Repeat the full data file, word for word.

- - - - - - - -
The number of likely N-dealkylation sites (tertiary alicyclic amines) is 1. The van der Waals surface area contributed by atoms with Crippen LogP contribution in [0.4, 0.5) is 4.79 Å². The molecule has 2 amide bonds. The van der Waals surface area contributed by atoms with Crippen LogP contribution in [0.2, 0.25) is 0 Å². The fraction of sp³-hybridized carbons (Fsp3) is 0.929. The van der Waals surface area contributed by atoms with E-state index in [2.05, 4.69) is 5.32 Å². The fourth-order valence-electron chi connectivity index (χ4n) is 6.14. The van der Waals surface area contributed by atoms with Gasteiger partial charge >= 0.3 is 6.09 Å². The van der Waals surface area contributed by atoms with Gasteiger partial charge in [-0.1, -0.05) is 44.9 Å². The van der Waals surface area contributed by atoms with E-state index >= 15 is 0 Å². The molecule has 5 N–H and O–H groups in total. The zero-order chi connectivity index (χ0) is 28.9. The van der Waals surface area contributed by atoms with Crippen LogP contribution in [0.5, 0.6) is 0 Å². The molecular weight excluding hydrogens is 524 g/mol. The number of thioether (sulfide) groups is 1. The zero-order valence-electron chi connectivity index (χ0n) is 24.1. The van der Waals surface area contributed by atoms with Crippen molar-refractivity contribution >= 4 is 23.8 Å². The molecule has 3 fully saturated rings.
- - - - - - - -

The number of likely N-dealkylation sites (tertiary alicyclic amines) is 1. The van der Waals surface area contributed by atoms with Crippen LogP contribution in [0.4, 0.5) is 4.79 Å². The molecule has 2 amide bonds. The van der Waals surface area contributed by atoms with Crippen LogP contribution in [0.2, 0.25) is 0 Å². The fraction of sp³-hybridized carbons (Fsp3) is 0.929. The van der Waals surface area contributed by atoms with E-state index in [2.05, 4.69) is 5.32 Å². The fourth-order valence-electron chi connectivity index (χ4n) is 6.14. The van der Waals surface area contributed by atoms with Gasteiger partial charge >= 0.3 is 6.09 Å². The van der Waals surface area contributed by atoms with Gasteiger partial charge in [-0.1, -0.05) is 44.9 Å². The van der Waals surface area contributed by atoms with E-state index >= 15 is 0 Å². The molecule has 5 N–H and O–H groups in total. The zero-order chi connectivity index (χ0) is 28.9. The van der Waals surface area contributed by atoms with Crippen LogP contribution in [0.5, 0.6) is 0 Å². The molecular weight excluding hydrogens is 524 g/mol. The number of thioether (sulfide) groups is 1. The zero-order valence-electron chi connectivity index (χ0n) is 24.1. The van der Waals surface area contributed by atoms with Crippen molar-refractivity contribution >= 4 is 23.8 Å². The molecule has 3 fully saturated rings.